Another one of Bryan's high points of the weekend was meeting Teye, the owner of Austin, Texas' Teye GuitarsWith a "total emphasis on tone and feel," Teye creates work so unique and amazing that it prompted Bryan to call me before he even returned home to Shreveport, Louisiana to rave. Due to his overwhelming enthusiasm, I couldn't quite make out exactly what he was tring to convey other than something about selling a kidney in order to purchase Teye's E Series La India Bass.

Discovering the Teye Guitars
booth made for Bryan's
other "wow" moment.
Dan "Peaches" Carlson delighted
the masses with his unique guitar
stylings during Saturday's festivities.

Bryan Dumas with rock
guitar legend Rick Derringer.
General Observations:
  • Musicians smoke more than the average person.
  • Considering what you pay for admission, this is one of the best bargains in America.
  • For the most part, music people are awesome — if you can overlook the F-bombs.
  • The time-tested jeans and black T-shirt combo is still the acknowledged rock and roll uniform.
  • The Dallas Renaissance Hotel is awesome!

*Bryan Dumas is the band director at Word of Life Center located in Shreveport, Louisiana.

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Tuesday, April 17, 2012

BACK TO THE '90s (Dynamite Records From a Dopey Decade!)

Dynamite Records
From a Dopey Decade!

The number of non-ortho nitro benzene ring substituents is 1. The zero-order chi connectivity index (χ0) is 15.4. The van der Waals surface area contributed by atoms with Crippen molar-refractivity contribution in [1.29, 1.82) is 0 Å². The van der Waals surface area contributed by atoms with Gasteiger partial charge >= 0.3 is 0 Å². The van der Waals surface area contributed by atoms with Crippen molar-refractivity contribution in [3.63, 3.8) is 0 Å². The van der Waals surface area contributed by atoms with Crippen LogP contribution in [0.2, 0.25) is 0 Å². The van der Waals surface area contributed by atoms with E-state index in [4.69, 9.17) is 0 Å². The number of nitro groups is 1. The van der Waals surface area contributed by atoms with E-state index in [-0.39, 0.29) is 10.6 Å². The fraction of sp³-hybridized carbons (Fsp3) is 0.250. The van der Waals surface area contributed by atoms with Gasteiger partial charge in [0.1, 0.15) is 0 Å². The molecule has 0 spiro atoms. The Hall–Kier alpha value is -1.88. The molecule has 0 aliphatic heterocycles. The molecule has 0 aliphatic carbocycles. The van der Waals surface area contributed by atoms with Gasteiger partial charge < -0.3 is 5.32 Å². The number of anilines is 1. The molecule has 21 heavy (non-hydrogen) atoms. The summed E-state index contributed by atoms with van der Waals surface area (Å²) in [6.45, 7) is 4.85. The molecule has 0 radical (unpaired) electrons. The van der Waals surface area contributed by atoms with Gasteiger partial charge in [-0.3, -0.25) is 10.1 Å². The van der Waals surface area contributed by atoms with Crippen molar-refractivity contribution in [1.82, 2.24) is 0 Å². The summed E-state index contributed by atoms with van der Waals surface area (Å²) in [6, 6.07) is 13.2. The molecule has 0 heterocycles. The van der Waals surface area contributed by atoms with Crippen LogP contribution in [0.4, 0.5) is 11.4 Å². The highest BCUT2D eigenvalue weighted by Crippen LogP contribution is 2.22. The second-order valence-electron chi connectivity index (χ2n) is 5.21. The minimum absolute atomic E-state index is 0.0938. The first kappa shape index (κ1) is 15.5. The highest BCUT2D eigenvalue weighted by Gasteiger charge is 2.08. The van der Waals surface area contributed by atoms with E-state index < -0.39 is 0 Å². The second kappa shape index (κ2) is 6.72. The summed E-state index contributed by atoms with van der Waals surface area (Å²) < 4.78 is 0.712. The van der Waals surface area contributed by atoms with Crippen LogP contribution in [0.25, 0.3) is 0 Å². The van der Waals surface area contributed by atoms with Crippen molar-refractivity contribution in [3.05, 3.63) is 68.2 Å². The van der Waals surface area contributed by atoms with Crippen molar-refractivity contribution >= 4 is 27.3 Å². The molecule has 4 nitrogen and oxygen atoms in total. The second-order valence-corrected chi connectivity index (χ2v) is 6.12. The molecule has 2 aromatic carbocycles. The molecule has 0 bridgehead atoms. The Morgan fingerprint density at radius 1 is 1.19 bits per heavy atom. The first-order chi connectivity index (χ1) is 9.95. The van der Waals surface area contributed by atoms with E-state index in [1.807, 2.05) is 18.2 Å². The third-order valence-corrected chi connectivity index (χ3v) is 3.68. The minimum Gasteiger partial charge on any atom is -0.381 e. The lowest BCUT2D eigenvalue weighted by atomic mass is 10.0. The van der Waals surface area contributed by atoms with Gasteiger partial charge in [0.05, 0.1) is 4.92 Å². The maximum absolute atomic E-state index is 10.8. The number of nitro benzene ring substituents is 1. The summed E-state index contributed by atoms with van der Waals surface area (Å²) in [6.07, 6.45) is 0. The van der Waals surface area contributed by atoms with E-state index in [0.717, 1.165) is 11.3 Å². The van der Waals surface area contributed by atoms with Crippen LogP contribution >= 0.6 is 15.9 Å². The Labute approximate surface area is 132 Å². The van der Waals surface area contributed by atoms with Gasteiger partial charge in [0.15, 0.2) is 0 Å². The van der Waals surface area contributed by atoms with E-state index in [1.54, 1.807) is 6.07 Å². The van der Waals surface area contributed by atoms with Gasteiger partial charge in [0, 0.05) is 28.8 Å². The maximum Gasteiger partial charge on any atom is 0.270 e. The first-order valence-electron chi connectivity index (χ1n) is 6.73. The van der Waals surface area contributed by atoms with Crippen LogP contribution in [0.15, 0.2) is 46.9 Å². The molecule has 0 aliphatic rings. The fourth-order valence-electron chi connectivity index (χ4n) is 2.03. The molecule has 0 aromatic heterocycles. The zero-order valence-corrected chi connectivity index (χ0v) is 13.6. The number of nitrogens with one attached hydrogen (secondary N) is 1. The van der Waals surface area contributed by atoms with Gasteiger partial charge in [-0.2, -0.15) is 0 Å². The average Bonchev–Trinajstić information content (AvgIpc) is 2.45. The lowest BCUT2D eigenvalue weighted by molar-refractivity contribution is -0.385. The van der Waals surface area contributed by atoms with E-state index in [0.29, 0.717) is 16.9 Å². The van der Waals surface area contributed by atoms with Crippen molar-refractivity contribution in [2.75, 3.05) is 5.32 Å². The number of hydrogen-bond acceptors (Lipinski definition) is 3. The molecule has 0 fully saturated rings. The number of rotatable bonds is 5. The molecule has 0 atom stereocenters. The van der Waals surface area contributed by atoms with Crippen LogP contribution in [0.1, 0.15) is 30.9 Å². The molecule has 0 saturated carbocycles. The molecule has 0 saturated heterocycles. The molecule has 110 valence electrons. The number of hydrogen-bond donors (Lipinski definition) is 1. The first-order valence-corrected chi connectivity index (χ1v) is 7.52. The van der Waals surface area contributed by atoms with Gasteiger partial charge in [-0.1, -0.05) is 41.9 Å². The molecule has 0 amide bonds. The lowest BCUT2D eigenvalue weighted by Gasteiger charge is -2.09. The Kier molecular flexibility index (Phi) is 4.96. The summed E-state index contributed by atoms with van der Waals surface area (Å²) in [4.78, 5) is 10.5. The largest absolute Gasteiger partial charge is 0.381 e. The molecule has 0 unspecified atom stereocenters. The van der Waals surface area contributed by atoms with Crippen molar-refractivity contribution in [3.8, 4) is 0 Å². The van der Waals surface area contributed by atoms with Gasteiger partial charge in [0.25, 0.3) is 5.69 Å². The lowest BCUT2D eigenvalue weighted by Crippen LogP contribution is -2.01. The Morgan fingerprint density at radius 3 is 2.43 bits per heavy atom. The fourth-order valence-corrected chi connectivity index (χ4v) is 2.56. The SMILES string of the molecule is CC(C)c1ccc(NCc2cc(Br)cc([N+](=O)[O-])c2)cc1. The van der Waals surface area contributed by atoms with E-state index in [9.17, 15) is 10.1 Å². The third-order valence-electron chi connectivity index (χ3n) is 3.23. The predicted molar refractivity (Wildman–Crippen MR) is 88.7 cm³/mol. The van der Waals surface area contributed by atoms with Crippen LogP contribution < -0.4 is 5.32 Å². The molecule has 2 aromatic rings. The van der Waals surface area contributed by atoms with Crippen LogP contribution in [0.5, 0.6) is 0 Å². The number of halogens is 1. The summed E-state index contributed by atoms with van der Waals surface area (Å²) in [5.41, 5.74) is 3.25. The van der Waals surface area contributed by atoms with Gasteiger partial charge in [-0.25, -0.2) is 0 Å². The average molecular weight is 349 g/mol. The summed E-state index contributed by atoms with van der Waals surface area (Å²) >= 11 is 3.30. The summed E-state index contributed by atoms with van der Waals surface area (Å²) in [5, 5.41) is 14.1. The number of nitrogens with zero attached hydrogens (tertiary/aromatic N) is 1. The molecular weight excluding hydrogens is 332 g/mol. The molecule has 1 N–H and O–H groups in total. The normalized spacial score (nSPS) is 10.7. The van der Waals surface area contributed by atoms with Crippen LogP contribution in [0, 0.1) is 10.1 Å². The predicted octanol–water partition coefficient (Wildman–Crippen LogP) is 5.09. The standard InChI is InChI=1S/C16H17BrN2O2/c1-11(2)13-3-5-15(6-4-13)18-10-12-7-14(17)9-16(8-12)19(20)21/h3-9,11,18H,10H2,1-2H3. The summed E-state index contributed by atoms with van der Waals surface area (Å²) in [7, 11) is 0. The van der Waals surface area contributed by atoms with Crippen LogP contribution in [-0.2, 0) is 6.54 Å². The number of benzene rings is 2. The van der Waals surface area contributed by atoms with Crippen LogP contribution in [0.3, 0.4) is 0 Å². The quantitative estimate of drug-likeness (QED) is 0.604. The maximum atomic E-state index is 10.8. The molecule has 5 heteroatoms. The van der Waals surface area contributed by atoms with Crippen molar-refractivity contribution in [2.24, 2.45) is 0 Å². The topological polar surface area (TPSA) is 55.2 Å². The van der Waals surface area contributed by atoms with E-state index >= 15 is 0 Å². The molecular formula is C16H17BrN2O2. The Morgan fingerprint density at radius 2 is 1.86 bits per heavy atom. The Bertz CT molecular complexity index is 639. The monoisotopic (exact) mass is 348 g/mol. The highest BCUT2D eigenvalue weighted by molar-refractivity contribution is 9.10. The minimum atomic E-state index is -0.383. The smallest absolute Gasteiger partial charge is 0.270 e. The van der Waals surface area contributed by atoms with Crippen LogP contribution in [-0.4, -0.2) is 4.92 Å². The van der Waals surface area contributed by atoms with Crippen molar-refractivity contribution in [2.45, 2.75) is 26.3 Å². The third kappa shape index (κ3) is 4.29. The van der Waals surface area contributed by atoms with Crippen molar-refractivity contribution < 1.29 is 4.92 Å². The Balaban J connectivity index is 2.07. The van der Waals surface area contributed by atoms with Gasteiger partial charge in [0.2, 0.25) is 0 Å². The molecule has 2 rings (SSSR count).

In my latest book, C'MON! - My Story of Rock, Ruin and Revelation, I express in great detail my total disdain for the 1990s. So why on earth would I want to embark on a potential long term blog series dedicated to a decade that I perceive as representing doom, despair, death, darkness and disaster? Well, for starters, the '90s were now so long ago that a semi-lighthearted overview just might prove to be cathartic. Also, I realize that those days weren't nearly as traumatic for everyone else. In fact, some people actually loved the '90s — and I get that. But, my girlfriend Michelle informed me recently that NONE of my readers (or anyone else for that matter) would have any interest in a retrospective blog series about the 1990s (and she liked the '90s). However, I strongly disagreed with Michelle and I've taken her reaction as a personal challenge. If I'm right on this one, we'll be waxing nostalgic via various posts in the weeks to come about all things '90s. If Michelle is right, well, this will be a very short series.